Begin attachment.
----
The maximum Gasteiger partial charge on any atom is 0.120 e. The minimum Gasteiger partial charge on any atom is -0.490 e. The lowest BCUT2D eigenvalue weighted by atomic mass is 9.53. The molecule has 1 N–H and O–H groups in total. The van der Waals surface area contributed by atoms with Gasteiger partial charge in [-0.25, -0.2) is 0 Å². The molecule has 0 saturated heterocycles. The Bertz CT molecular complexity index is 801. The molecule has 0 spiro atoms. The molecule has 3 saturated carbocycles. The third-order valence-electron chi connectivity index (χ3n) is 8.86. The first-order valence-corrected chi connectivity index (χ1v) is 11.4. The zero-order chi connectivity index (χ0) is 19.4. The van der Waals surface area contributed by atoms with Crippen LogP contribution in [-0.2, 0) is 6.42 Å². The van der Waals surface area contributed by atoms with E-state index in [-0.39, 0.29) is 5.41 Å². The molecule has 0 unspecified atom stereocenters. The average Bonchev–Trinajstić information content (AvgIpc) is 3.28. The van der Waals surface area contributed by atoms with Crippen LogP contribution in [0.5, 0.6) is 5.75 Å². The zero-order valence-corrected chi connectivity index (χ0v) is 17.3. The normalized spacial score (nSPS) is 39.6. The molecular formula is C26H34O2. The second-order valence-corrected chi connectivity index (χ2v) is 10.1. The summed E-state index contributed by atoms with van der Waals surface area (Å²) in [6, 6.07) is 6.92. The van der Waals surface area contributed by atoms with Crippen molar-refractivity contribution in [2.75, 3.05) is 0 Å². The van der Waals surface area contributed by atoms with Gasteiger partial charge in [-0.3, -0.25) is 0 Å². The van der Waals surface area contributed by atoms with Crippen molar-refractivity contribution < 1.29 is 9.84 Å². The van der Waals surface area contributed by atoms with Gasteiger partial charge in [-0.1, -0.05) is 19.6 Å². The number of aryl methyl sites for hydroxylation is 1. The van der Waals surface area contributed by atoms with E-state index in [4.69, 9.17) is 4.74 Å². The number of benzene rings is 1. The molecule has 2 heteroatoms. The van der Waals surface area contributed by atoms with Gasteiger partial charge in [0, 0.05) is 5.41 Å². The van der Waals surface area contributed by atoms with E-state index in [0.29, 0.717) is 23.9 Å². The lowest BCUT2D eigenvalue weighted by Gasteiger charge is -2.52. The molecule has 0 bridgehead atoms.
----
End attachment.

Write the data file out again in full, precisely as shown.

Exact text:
The maximum Gasteiger partial charge on any atom is 0.120 e. The minimum Gasteiger partial charge on any atom is -0.490 e. The lowest BCUT2D eigenvalue weighted by atomic mass is 9.53. The molecule has 1 N–H and O–H groups in total. The van der Waals surface area contributed by atoms with Gasteiger partial charge in [-0.25, -0.2) is 0 Å². The molecule has 0 saturated heterocycles. The Bertz CT molecular complexity index is 801. The molecule has 0 spiro atoms. The molecule has 3 saturated carbocycles. The third-order valence-electron chi connectivity index (χ3n) is 8.86. The first-order valence-corrected chi connectivity index (χ1v) is 11.4. The zero-order chi connectivity index (χ0) is 19.4. The van der Waals surface area contributed by atoms with Crippen LogP contribution in [-0.2, 0) is 6.42 Å². The van der Waals surface area contributed by atoms with E-state index in [-0.39, 0.29) is 5.41 Å². The molecule has 0 unspecified atom stereocenters. The average Bonchev–Trinajstić information content (AvgIpc) is 3.28. The van der Waals surface area contributed by atoms with Crippen LogP contribution in [0.5, 0.6) is 5.75 Å². The zero-order valence-corrected chi connectivity index (χ0v) is 17.3. The normalized spacial score (nSPS) is 39.6. The molecular formula is C26H34O2. The second-order valence-corrected chi connectivity index (χ2v) is 10.1. The summed E-state index contributed by atoms with van der Waals surface area (Å²) in [6, 6.07) is 6.92. The van der Waals surface area contributed by atoms with Crippen molar-refractivity contribution in [2.75, 3.05) is 0 Å². The van der Waals surface area contributed by atoms with Gasteiger partial charge in [-0.3, -0.25) is 0 Å². The van der Waals surface area contributed by atoms with Crippen molar-refractivity contribution < 1.29 is 9.84 Å². The van der Waals surface area contributed by atoms with Gasteiger partial charge in [-0.1, -0.05) is 19.6 Å². The number of aryl methyl sites for hydroxylation is 1. The van der Waals surface area contributed by atoms with E-state index in [4.69, 9.17) is 4.74 Å². The number of benzene rings is 1. The molecule has 2 heteroatoms. The van der Waals surface area contributed by atoms with Gasteiger partial charge in [0, 0.05) is 5.41 Å². The van der Waals surface area contributed by atoms with E-state index in [0.29, 0.717) is 23.9 Å². The lowest BCUT2D eigenvalue weighted by Gasteiger charge is -2.52. The molecule has 0 bridgehead atoms.